Fashion is a big industry. Billions of dollars are thrown around to get just the right look. And for now, they all have to be designed by hand. Computers and sewing technology may help assemble the final product, but it starts with a hand drawn sketch.
But, an important invention in Computer Science and Biology will, if applied here, assist the fashion designer greatly. I speak, of course, of genetic algorithms.
Evolution is an important principle in modern biology, and the subject is frankly impossible to understand without it. Evolutionary biology states that genes drift over time, and successful ones predominate over unsuccessful. Therefore, life adjusts to current conditions, whatever they may be.
Genetic algorithms adjust computer code, or abstract computerized representations, according to a fitness function. When the genetic algorithm is trying to design something, the fitness function works according to the qualities of the thing trying to be designed. When the genetic algorithm is designing an algorithm, the fitness function determines how efficiently the target runs.
The algorithm starts with a pool of different designs. Each are tested. A fraction of the ones that perform the least well are removed from the pool, and are now "dead." The same proprtion of those that perform the most well are combined with each other to produce new designs to take their place. A different fraction gets "mutated" with small variations on their design. Then the entire process runs again.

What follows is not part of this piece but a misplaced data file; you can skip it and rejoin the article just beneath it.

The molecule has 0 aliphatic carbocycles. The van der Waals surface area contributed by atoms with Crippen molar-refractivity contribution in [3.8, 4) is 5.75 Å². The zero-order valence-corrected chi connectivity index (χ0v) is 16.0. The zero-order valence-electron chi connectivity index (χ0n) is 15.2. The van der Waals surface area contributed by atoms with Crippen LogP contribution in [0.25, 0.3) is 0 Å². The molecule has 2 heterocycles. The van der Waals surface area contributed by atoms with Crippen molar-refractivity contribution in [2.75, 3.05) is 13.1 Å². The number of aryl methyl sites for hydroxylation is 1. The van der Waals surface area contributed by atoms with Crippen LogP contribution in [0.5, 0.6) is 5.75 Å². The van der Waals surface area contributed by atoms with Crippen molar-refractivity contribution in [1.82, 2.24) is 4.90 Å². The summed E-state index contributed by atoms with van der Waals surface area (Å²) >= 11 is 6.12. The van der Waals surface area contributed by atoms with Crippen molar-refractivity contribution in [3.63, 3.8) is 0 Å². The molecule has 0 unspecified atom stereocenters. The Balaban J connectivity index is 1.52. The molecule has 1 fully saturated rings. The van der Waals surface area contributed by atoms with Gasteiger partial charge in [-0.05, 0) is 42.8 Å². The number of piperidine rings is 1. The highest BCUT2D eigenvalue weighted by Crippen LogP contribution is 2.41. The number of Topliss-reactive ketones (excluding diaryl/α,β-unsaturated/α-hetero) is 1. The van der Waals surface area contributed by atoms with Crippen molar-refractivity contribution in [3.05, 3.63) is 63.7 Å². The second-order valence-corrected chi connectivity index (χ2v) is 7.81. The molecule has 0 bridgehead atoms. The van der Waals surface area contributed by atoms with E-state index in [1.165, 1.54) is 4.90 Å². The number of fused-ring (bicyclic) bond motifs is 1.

The genetic fashion design algorithm will start with a representation of a person (almost assuredly a woman, due to stereotyping in the industry and culture), and 25 clothing designs, copied from previous years fashions.. The fashion designer will be asked to click the one that appeals to him (or her) the most. One design would randomly be removed. Designs would have to retain a number of clicks every round to "survive." After 7 rounds, all designs that had not received at least one click would "die." After 15 rounds, two clicks. The mutation rate shouldn't exceed two mutations per round.
A good genetic algorithm typically requires thousands of rounds, but I don't anticipate this taking more than two hours. And after it's done, one design will prevail that the fashion designer absolutely adores. He (or she) will probably put a personal touch on top when he (or she) draws it, producing something probably better than would be made either by computer or human alone.
Alternatively, this could be made into a Flash application that random samples of the Internet could mess with, the results being statistically tallied and sent to the design room, as a "random sample" of what people think about fashion. Fashion designers probably shouldn't rely on this, as people have been known to crash online polls "for the lulz" or to push some point that the public at large doesn't agree with.